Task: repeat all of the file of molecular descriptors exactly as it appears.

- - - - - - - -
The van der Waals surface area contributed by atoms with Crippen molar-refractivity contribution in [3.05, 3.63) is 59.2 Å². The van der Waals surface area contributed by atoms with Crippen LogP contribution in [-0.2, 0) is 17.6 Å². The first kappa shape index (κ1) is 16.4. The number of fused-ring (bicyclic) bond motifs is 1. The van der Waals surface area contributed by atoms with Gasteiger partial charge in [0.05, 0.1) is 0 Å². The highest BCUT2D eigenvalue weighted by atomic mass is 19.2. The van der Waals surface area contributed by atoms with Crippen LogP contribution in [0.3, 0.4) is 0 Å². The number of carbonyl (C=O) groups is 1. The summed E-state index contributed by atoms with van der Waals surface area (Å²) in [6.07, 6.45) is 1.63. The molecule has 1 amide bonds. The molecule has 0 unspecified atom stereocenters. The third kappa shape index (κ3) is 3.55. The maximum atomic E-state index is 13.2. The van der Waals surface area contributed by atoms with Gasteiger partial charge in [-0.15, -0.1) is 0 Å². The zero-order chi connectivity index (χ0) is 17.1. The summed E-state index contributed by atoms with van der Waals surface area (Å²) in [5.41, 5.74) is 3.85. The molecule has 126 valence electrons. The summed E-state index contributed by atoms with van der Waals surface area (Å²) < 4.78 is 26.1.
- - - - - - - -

The van der Waals surface area contributed by atoms with Crippen molar-refractivity contribution in [3.05, 3.63) is 59.2 Å². The van der Waals surface area contributed by atoms with Crippen LogP contribution in [-0.2, 0) is 17.6 Å². The first kappa shape index (κ1) is 16.4. The number of fused-ring (bicyclic) bond motifs is 1. The van der Waals surface area contributed by atoms with Gasteiger partial charge in [0.05, 0.1) is 0 Å². The highest BCUT2D eigenvalue weighted by atomic mass is 19.2. The van der Waals surface area contributed by atoms with Crippen LogP contribution in [0.3, 0.4) is 0 Å². The number of carbonyl (C=O) groups is 1. The summed E-state index contributed by atoms with van der Waals surface area (Å²) in [6.07, 6.45) is 1.63. The molecule has 1 amide bonds. The molecule has 0 unspecified atom stereocenters. The third kappa shape index (κ3) is 3.55. The maximum atomic E-state index is 13.2. The van der Waals surface area contributed by atoms with Gasteiger partial charge in [-0.15, -0.1) is 0 Å². The zero-order chi connectivity index (χ0) is 17.1. The summed E-state index contributed by atoms with van der Waals surface area (Å²) in [5.41, 5.74) is 3.85. The molecule has 126 valence electrons. The summed E-state index contributed by atoms with van der Waals surface area (Å²) < 4.78 is 26.1.